Worst enemy

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The mint-new President Benigno Aquino has an opportunity, over the next six years, to shield the Armed Forces “from what arguably may be its worst enemy — Filipino presidents and other politicians exploiting authority over the military for their own ends”.

Aquino could have “emotional difficulty in dealing with an institution that… may have conspired in the murder of his father” and mounted coups against his mother, journalist Eduardo Lachica writes in the study Avoidance of Civilian Misuse of the Armed Forces. “Yet, preparing the AFP, for its future tasks, has to be among the President’s most important tasks.”

After a Philippines Herald stint, Lachica became Tokyo Depthnews correspondent. He served in the Wall Street Journal’s Washington bureau, until his recent retirement.

The picture of a “troubled military resentful of and occasionally rebellious towards civilian authority” emerged over the years, from President Marcos’ imposition of martial law to Gen. Delfin Bangit’s forced bailout from the chief of staff’s post.

Like many other institutions, residual American culture shaped the AFP. It didn’t build business enterprises and foundations like the Indonesian and Thai armed forces. “There are no expressways in Manila named after revolutionary commanders as in Jakarta,” Lachica points out.

A generally-unmilitaristic society keep its soldiers in their places, or out of sight. “Filipino families would be inclined to send their first sons to law school, second sons to medical school, and third sons to the Philippine Military Academy” — until Ferdinand Marcos imposed martial law.

“Marcos knew his generals only too well.” He co-opted them with bribes and promotions. Professional soldiers were shunted to ambassadorships, or were reassigned.

“The Marcos generals became the nouveau riche… in an armed forces sworn to defend the constitution… (they) did not “actually run martial law. For the most part, they were … virtual pawns at the President’s hands.”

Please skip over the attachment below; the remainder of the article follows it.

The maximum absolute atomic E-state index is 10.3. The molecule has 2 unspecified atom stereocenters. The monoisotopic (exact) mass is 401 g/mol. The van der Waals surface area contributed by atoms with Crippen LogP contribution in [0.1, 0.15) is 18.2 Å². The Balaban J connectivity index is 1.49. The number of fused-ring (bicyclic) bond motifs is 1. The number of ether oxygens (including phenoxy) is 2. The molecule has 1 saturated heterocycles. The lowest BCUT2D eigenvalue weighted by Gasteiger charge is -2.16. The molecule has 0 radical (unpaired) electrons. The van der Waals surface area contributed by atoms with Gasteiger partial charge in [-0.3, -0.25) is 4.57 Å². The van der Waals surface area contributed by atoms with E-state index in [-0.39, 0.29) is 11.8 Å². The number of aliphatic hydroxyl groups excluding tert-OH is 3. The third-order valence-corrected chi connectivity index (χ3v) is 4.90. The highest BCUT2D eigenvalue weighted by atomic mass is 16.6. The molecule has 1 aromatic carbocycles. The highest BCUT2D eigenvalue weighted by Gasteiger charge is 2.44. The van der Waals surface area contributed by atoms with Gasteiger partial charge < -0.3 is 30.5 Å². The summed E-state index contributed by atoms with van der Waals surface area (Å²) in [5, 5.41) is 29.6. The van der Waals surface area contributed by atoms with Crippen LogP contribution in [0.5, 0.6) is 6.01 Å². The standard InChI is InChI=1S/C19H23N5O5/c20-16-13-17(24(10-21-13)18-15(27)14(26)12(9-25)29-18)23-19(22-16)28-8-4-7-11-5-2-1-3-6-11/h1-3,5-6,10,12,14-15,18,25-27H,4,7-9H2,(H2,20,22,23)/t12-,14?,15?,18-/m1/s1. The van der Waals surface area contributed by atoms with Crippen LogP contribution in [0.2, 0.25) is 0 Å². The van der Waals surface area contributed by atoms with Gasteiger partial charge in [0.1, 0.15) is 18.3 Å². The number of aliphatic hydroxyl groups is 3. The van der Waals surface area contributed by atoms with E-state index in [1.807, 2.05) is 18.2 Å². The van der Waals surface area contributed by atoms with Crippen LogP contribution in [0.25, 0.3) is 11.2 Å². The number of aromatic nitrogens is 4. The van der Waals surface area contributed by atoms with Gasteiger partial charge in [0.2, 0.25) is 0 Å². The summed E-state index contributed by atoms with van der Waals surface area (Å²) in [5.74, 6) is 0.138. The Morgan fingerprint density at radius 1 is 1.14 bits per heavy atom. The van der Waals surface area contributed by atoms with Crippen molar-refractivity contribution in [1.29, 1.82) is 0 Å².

Ramos offered himself as a model of the soldier-statesman. His reforms dissipated misgivings. He was “less successful at prosecuting long-needed military reforms” though. He coddled coup rebels. Ramos hasn’t given a satisfactory answer why 35 percent share of the proceeds from the sale of Fort Bonifacio property — then valued at P5.4 billion, or more than $1 billion — didn’t go to AFP modernization.

By ordering an attack on Camp Abubakar, President Estrada handed the “AFP a wider war.” And the President’s impeachment on charges of plunder gave the military another opportunity to play kingmaker….”

Gen. Angelo Reyes “might have been induced by Vice President Gloria Macapagal Arroyo to undertake mutinous act that helped make her president.” The account by Inquirer’s Amando Doronila suggests, “The circumstances suggest a corrupt bargain that would lend legitimacy to a virtual coup in exchange for rewards for individual officers.” Columnist Rene Saguisag recently recalled the former First Gentleman’s boast “We have back up forces.”

Former President Arroyo “surrounded herself with retired military officers in a manner that can only be called Marcosian. The more she and her husband were enmeshed in scandal, the more she… played favorites with generals.” Their truncated service as AFP chief denied opportunity to build a power base.

President Aquino can insulate the AFP from political entanglements. The AFP could then focus on institutional rebuilding. It’d give elbow room to focus on basic and changing security missions.

From a peak of 25,200 members in 1987, communist insurgents are now down to 4,702. This attrition stems not from AFP’s superior arms but from ‘extinct ideology’, dissipation of the exhaustion grassroots support, and vicious bloodletting between rival factions.

The Muslim issue ties up nearly 60 percent of combat troops. “No other single factor will affect AFP’s retasking more than untangling the strategic mess left behind by the Arroyo administration. Aquino needs to restart the peace process quickly.

“There is a serious risk of the Mindanao project drifting into stasis as spoilers see more benefits than rewards in continued stalemate and Manila runs out of patience with a relatively isolated Moro problem.”

“Indonesia and Malaysia will not be fully rid of its terrorist networks until their safe havens in Mindanao are cleaned out,” Lachica adds. “These maritime countries also depend on each other to contain threats like the booming narcotics trade, people smuggling, and other transnational crimes”.

If current trends continue, the AFP will lag even further behind Indonesia’s TNI and the Malaysian armed forces. Dwindling US aid revived in 2001 only because the Philippines was smack in the middle of the war against terrorism. President Arroyo stood firm on this issue.

The default U.S. position should recognize the importance of these security ties, “regardless of how political winds blow in Manila…. No one says this aloud. But the Philippines’ ultimate strategic value is as a potential forward base of operations in the event of hostilities in the Taiwan strait. U.S security assistance to the Philippines will likely stay at current levels and perhaps even increase.

President Aquino “can start governing ‘with the wind at his back’ simply because Arroyo will no longer be around to feed political uncertainty”. The AFP can be freer from cooptation by political elites at the end of his term. Political generals will be quietly retired. PMA will again produce professionals. Our Lady of EDSA still looks after her people.

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